While some Australians think of kangaroos as pests, in some parts of the United States they can be kept as pets.
And when American country singer Luke Bryan posted a video to Instagram of the moment he gave his wife Caroline Boyer two kangaroo joeys on Christmas, it caused quite a stir.
Bryan later posted a photo of the joeys, Margo and Todd, wearing nappies and sitting inside.
The post indicated the animals would be the latest addition to the family's rescue barn, named Brett's Barn in honour of their late niece.
But many people online expressed anger and concern for the joeys' welfare.
"It's animal cruelty, they should not be in nappies or inside and are way too young to be away from their mother," one commenter said.
"Wow … what a cruel gift! Kangaroos belong in the wild … not as house pets. Shame on you," another said.
Others slammed the singer for disregarding the possible dangers the animals could pose.
Can kangaroos be kept as pets?
While most of Australia's marsupials, including kangaroos, are considered wild animals in the US, whether or not someone can have them as a pet depends on the state.
Tennessee, where Bryan is believed to live, does not regulate the private possession of certain species, including kangaroos, according to Born Free USA.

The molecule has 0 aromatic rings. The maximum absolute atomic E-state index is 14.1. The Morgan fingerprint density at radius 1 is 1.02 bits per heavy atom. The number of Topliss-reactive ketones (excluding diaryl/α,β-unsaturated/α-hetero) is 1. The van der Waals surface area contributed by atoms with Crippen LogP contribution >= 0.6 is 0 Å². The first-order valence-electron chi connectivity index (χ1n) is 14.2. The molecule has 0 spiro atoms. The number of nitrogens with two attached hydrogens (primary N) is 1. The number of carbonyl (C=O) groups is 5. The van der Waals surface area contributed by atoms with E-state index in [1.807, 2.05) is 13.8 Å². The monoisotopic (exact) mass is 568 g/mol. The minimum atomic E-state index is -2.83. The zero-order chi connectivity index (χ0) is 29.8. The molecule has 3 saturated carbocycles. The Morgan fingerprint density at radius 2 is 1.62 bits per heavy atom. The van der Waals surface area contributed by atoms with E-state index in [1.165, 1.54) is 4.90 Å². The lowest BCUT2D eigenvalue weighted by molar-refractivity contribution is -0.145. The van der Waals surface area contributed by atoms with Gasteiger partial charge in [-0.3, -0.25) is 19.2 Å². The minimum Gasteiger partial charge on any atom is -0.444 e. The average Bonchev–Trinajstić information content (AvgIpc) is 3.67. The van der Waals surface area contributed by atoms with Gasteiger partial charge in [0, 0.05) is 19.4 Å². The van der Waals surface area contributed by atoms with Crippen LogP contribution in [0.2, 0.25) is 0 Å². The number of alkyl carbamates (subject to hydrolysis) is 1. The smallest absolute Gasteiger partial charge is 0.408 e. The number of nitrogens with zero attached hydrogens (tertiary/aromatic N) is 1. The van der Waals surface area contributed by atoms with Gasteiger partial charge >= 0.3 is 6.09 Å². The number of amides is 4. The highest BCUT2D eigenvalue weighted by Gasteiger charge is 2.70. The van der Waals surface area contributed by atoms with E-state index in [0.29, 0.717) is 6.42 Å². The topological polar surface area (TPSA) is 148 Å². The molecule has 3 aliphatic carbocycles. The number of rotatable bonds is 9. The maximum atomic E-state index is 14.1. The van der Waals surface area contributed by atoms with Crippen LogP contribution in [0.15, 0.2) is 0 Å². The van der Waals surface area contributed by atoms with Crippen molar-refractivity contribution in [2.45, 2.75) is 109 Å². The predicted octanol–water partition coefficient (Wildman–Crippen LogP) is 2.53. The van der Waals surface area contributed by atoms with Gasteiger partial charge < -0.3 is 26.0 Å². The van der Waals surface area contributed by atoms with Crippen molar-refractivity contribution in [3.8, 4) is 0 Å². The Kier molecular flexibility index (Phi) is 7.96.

However, kangaroos are considered "inherently dangerous" in the state of Georgia.
In Colorado, sugar gliders, wallabies, wallaroos and kangaroos are considered to be unregulated wildlife and people are allowed to keep up to six as pets.
Other states specify the need for a permit or commercial and conservation reasons in order to keep exotic or wild animals as pets.
In Australia, the laws around keeping kangaroos as pets varies depending on where you live.
All states and territories have strict rules around keeping native or protected animals as pets and permits are required.
In Victoria, kangaroos are a protected native species and according the Wildlife Act 1975, a person cannot keep protected wildlife unless they are licenced or authorised to do so.
It is a similar story for the ACT, Northern Territory and Tasmania.
The permits required are not that easy to obtain and in the ACT it is often only organisations such as zoos and researchers that are granted them.
In Western Australia kangaroos cannot be kept as pets.
However, if the animal is in care and cannot be returned to the wild, it may be kept in captivity if a licence is granted.
Kangaroos are protected in New South Wales and cannot be kept as pets.
Similarly, in Queensland, mammals are not included in the list of native animals that can be kept as pets.